Rise Of The Triad was one of the last First Person Shooters to be released before fully polygonal 3D engines would take shape. It ran on a heavily tweaked, and modified Wolfenstein 3D engine. In fact it’s legend is that it was born out of a rejected Wolfenstein 3D sequel. The engine tweaks allowed for things not seen until Duke Nukem 3D, and Shadow Warrior would come into being. Even years later, Quake III Arena would borrow one of it’s greatest elements.

The additions allowed ROTT to have shattering glass, destructible sprites, skyboxes, and sector tag switches allowing for new ways for the push wall concept to work. Back when Wolf 3D was king of the shooters, players would jam on the spacebar across entire segments of wall hoping to find new areas, secret ammo, secret jewels, or secret exits. ROTT continued this trend, but with sector tagging, players needed to shoot a certain object, step on a certain tile, or reach another benchmark to make certain walls move.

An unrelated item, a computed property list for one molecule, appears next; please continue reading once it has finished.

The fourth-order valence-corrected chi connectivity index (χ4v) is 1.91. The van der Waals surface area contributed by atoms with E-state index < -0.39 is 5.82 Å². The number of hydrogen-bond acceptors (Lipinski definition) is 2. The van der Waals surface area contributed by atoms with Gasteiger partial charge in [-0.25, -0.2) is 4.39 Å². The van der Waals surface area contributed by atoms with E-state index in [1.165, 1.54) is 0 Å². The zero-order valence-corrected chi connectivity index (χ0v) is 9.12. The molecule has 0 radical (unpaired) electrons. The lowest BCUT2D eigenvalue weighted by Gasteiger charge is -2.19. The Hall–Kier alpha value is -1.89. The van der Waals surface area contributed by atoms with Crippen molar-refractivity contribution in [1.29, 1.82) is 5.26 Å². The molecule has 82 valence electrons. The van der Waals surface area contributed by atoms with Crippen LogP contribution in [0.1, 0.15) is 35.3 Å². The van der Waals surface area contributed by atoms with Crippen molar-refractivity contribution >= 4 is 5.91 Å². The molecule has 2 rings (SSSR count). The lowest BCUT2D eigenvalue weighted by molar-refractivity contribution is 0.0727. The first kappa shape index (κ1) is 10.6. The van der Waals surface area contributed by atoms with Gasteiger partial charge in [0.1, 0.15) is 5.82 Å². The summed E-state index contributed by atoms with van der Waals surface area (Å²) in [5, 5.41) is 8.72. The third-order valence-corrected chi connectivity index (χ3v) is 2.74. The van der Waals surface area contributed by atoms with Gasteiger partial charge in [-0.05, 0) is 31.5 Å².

ROTT continued the tradition of keycards too, as it forced exploration of the stages to find the keys to get to other inaccessible areas. It also featured secret levels much like Wolfenstein 3D had. On the subject of levels ROTT featured 32 levels. Some of which can take over an hour for the average player to get through. The game had a handy overhead feature similar to DOOM where pressing TAB would show where the player was standing, and he or she could plot their course. Players also had the option of choosing through four characters, each with their own minor tweaks to health, speed, recovery, and so on.